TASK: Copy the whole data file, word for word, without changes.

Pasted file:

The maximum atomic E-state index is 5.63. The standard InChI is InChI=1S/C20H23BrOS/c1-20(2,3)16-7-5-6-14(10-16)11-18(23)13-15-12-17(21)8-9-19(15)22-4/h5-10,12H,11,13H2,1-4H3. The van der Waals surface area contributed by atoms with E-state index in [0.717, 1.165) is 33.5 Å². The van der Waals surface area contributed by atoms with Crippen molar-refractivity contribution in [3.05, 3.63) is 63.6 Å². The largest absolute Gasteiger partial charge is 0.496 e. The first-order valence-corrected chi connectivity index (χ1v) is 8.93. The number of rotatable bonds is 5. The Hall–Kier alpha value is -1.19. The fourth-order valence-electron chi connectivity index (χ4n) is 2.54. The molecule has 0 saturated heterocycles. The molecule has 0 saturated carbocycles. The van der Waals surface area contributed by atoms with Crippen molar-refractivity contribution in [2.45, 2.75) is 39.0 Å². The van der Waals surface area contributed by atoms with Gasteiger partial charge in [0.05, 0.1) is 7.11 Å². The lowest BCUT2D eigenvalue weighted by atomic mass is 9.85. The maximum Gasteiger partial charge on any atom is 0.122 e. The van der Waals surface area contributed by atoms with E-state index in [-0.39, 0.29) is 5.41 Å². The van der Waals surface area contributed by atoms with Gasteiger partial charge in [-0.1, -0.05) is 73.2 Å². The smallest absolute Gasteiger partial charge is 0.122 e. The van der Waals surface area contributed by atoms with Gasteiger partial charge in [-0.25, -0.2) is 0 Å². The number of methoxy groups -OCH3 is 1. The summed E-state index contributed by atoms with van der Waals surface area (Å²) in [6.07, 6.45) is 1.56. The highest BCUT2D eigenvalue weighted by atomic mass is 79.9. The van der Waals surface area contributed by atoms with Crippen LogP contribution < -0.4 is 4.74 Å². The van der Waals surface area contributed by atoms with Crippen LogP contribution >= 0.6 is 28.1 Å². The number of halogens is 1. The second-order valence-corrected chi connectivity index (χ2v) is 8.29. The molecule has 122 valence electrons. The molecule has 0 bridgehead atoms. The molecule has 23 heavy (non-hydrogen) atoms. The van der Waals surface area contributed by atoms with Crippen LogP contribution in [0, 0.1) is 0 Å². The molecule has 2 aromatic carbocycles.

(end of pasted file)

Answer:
The maximum atomic E-state index is 5.63. The standard InChI is InChI=1S/C20H23BrOS/c1-20(2,3)16-7-5-6-14(10-16)11-18(23)13-15-12-17(21)8-9-19(15)22-4/h5-10,12H,11,13H2,1-4H3. The van der Waals surface area contributed by atoms with E-state index in [0.717, 1.165) is 33.5 Å². The van der Waals surface area contributed by atoms with Crippen molar-refractivity contribution in [3.05, 3.63) is 63.6 Å². The largest absolute Gasteiger partial charge is 0.496 e. The first-order valence-corrected chi connectivity index (χ1v) is 8.93. The number of rotatable bonds is 5. The Hall–Kier alpha value is -1.19. The fourth-order valence-electron chi connectivity index (χ4n) is 2.54. The molecule has 0 saturated heterocycles. The molecule has 0 saturated carbocycles. The van der Waals surface area contributed by atoms with Crippen molar-refractivity contribution in [2.45, 2.75) is 39.0 Å². The van der Waals surface area contributed by atoms with Gasteiger partial charge in [0.05, 0.1) is 7.11 Å². The lowest BCUT2D eigenvalue weighted by atomic mass is 9.85. The maximum Gasteiger partial charge on any atom is 0.122 e. The van der Waals surface area contributed by atoms with E-state index in [-0.39, 0.29) is 5.41 Å². The van der Waals surface area contributed by atoms with Gasteiger partial charge in [-0.1, -0.05) is 73.2 Å². The smallest absolute Gasteiger partial charge is 0.122 e. The van der Waals surface area contributed by atoms with Gasteiger partial charge in [-0.25, -0.2) is 0 Å². The number of methoxy groups -OCH3 is 1. The summed E-state index contributed by atoms with van der Waals surface area (Å²) in [6.07, 6.45) is 1.56. The highest BCUT2D eigenvalue weighted by atomic mass is 79.9. The van der Waals surface area contributed by atoms with Crippen LogP contribution < -0.4 is 4.74 Å². The van der Waals surface area contributed by atoms with Crippen LogP contribution >= 0.6 is 28.1 Å². The number of halogens is 1. The second-order valence-corrected chi connectivity index (χ2v) is 8.29. The molecule has 122 valence electrons. The molecule has 0 bridgehead atoms. The molecule has 23 heavy (non-hydrogen) atoms. The van der Waals surface area contributed by atoms with Crippen LogP contribution in [0, 0.1) is 0 Å². The molecule has 2 aromatic carbocycles.